An abbreviation for cost, freight, and insurance that is used in a sales contract to indicate that the purchase price quoted for the goods by the seller includes the expense incurred by the seller for shipment of such goods and for insurance of the goods against loss or destruction until their arrival at the destination named by the buyer.
The abbreviation C.F.&I. is synonymous with the abbreviation C.I.F. commonly found in contracts for foreign shipments. A seller who has entered a sales contract with a C.F.&I. provision agrees to accept the expense of placing the goods into the custody of a carrier for shipment from their port of origin to their designated location and to obtain a negotiable bill of lading, which will be endorsed by the buyer upon receipt of payment for the goods. The seller has the responsibility of loading the cargo and obtaining a receipt from the carrier, which might be incorporated into the bill of lading to show that freight has been paid by him or her. The seller must also purchase insurance against the loss, damage, or destruction of such goods and have the buyer designated as the beneficiary. The seller prepares an invoice of the goods to be shipped and sends the necessary documents to both the shipper and the buyer so that the buyer can take delivery of the goods upon arrival at their destination.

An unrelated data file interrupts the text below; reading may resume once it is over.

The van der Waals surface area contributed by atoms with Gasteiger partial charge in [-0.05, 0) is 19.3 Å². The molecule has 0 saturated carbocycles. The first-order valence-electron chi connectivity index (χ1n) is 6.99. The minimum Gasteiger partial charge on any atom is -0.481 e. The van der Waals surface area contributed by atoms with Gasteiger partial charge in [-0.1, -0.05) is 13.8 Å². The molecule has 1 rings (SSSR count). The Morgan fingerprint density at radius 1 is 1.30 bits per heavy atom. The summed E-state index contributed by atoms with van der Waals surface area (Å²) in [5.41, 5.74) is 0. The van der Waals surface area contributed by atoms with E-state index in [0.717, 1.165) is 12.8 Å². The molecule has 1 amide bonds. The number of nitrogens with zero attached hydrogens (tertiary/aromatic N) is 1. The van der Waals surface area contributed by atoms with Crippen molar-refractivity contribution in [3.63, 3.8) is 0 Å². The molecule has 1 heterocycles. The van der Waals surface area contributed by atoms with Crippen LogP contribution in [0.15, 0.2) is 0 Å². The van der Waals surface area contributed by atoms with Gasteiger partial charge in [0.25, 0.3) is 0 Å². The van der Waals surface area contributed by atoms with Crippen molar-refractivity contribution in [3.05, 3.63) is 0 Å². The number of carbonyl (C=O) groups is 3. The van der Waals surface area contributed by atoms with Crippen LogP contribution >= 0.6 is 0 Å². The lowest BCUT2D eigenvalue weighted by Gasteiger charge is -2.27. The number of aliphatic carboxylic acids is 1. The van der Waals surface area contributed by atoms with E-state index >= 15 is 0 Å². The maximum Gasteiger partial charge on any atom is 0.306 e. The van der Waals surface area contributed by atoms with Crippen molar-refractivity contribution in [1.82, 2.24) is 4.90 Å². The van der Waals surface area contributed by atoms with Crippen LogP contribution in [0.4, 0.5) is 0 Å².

Law Library - American Law and Legal InformationFree Legal Encyclopedia: Bryan Treaties (Bryan Arbitration Treaties) to James Earl Carter Jr. - Further Readings